On a 7-inch single called "Tough Love," Reading Rainbow’s precursor to Prism Eyes, a super-charged guitar takes over the chorus and the distant call-and-response shouting match resembles a Joan Jett-Joey Ramone duet. A whirl of CMJ appearances last month cemented the Philly-based husband and wife’s reputation for teaming 70s punk and 60s psych-pop with ample pep; they’re "DIY’s Matt and Kim," one review quipped. Here though, on their debut for lo-fi boosting label HoZac, the scales tend to tip more in favor of tenderhearted fuzz pop than anything resembling Joan or Joey.
With a few exceptions, the ticking time-bomb energy of "Tough Love" is lost. While songs like "White Noise" and "Prism Eyes" replicate The Ramones’ rudimentary in-the-garage feel, we also get a lot of Sarah Everton’s vocals smeared across keyboard-tweaked pastoral pop. It’s difficult not to think of their fellow drum-guitar buddies in Eternal Summers, song after song.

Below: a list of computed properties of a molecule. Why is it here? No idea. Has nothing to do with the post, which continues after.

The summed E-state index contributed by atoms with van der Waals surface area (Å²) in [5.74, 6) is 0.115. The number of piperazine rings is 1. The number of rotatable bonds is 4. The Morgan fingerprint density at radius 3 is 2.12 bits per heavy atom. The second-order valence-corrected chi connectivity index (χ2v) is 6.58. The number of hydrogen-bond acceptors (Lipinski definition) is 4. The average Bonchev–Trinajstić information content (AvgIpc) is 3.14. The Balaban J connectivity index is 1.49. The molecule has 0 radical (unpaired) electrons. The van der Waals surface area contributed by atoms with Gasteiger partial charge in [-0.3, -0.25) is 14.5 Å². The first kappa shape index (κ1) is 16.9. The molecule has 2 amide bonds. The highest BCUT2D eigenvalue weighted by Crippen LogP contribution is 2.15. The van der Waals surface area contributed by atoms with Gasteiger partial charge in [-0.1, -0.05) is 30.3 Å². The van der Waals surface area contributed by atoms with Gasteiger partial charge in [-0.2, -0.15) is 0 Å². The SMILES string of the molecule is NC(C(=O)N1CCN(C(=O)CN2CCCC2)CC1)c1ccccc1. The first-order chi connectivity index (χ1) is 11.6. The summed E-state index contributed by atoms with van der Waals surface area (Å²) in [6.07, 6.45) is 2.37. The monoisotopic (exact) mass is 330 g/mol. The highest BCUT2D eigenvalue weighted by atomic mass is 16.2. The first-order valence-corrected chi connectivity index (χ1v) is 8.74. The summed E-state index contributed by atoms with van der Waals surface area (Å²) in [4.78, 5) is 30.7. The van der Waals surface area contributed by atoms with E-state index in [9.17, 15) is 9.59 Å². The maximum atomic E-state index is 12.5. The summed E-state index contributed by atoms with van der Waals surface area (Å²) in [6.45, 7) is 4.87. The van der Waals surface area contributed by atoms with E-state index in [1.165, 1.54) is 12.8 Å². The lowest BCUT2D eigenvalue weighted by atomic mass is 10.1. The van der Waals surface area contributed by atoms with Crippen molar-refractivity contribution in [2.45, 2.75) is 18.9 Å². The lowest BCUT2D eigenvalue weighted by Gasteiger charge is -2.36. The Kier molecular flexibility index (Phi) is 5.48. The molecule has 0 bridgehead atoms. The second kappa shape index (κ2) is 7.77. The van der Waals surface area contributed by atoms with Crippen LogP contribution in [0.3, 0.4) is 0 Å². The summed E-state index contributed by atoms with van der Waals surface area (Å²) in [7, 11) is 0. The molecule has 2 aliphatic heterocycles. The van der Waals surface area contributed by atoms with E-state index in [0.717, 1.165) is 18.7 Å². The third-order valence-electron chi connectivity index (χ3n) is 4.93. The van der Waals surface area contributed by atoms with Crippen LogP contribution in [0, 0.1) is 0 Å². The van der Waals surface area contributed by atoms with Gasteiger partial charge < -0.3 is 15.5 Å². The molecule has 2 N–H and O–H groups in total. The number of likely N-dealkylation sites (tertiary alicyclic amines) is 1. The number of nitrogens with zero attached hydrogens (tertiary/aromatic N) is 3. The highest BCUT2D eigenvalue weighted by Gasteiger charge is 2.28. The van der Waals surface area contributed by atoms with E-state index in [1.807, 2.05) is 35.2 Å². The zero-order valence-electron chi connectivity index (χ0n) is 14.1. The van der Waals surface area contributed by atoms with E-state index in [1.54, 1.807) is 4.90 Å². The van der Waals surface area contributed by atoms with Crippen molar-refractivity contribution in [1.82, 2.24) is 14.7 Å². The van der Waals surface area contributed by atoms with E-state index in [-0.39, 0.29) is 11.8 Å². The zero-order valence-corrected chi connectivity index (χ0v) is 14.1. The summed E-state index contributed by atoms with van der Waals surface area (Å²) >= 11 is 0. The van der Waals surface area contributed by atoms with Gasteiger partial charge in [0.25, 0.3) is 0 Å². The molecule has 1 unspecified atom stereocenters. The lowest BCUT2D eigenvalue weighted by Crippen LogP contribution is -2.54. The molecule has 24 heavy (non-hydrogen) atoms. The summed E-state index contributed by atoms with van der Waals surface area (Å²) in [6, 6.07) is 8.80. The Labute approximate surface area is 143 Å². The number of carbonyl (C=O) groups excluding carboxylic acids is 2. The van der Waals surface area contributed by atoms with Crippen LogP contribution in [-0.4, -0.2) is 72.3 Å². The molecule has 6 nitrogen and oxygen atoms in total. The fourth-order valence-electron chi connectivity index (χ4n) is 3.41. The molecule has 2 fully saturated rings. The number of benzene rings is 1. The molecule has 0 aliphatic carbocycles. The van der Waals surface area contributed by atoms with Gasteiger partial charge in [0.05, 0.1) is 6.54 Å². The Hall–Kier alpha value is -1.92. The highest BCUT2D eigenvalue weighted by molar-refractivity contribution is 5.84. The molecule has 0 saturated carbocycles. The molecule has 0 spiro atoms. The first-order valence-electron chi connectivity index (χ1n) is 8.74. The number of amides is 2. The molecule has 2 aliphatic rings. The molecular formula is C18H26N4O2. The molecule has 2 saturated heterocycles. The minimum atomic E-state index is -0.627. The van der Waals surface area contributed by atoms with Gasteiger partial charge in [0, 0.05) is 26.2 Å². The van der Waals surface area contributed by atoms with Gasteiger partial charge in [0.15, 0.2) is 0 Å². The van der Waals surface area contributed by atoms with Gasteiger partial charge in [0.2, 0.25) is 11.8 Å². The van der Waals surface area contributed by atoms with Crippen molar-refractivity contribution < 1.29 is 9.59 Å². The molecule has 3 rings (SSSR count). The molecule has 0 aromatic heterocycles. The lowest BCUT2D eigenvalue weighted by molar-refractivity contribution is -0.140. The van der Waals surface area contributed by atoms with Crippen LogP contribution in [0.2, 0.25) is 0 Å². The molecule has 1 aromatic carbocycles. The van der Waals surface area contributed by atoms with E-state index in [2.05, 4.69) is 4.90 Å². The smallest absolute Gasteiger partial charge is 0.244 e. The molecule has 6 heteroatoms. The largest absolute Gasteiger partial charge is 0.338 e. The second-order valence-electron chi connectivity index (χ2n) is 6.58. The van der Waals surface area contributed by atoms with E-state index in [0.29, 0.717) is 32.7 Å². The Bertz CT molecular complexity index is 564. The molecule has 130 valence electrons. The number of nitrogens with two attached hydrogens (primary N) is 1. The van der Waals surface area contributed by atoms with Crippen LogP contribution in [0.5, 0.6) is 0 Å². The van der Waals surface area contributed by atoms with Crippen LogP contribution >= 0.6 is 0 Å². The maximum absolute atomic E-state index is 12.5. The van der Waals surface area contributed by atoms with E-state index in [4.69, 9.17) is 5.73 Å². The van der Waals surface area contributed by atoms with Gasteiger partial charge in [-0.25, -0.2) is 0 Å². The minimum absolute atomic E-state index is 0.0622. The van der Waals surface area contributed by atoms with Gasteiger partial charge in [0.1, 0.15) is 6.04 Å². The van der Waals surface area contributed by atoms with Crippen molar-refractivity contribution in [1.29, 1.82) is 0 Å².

Coincidentally, the album follows lots of chatter, thanks to n+1 and others, about "the end of the hipster." If we’re to hold this primary theory true, that the hipster subculture is slowly assimilating into mass culture, then Reading Rainbow’s wishy-washy vocals, ever trendy tom-and-snare combo, and increased use of a Casio makes Prism Eyes seem like a paint-by-numbers approach to garnering mass appeal. They’re likely not trying to lose their edge here and, at the end of the day, are churning out some incredibly catchy pop music, but you can’t help but wonder if they could be the prototype for the Last Hipster Band, vying for approval among people who love The Vaselines, and people who haven’t the slightest idea about The Vaselines.